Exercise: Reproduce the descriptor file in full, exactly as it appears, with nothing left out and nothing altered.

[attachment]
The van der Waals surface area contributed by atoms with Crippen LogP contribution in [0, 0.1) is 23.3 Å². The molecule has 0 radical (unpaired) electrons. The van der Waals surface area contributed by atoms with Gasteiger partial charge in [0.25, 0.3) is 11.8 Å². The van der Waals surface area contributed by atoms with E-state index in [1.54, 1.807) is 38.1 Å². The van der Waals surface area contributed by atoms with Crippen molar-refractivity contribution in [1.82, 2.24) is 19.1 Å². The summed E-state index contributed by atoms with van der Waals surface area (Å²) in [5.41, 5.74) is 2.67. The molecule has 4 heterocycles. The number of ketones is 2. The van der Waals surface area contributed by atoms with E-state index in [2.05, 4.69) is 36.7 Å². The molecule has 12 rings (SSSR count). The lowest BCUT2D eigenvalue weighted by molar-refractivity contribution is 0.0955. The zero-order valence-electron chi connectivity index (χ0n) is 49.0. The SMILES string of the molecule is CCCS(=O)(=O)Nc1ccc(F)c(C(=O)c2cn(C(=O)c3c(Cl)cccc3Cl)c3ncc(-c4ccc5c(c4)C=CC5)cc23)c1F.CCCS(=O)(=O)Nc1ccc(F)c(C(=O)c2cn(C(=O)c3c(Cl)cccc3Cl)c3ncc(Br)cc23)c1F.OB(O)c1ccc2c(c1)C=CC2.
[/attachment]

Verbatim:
The van der Waals surface area contributed by atoms with Crippen LogP contribution in [0, 0.1) is 23.3 Å². The molecule has 0 radical (unpaired) electrons. The van der Waals surface area contributed by atoms with Gasteiger partial charge in [0.25, 0.3) is 11.8 Å². The van der Waals surface area contributed by atoms with E-state index in [1.54, 1.807) is 38.1 Å². The van der Waals surface area contributed by atoms with Crippen molar-refractivity contribution in [1.82, 2.24) is 19.1 Å². The summed E-state index contributed by atoms with van der Waals surface area (Å²) in [5.41, 5.74) is 2.67. The molecule has 4 heterocycles. The number of ketones is 2. The van der Waals surface area contributed by atoms with E-state index in [2.05, 4.69) is 36.7 Å². The molecule has 12 rings (SSSR count). The lowest BCUT2D eigenvalue weighted by molar-refractivity contribution is 0.0955. The zero-order valence-electron chi connectivity index (χ0n) is 49.0. The SMILES string of the molecule is CCCS(=O)(=O)Nc1ccc(F)c(C(=O)c2cn(C(=O)c3c(Cl)cccc3Cl)c3ncc(-c4ccc5c(c4)C=CC5)cc23)c1F.CCCS(=O)(=O)Nc1ccc(F)c(C(=O)c2cn(C(=O)c3c(Cl)cccc3Cl)c3ncc(Br)cc23)c1F.OB(O)c1ccc2c(c1)C=CC2.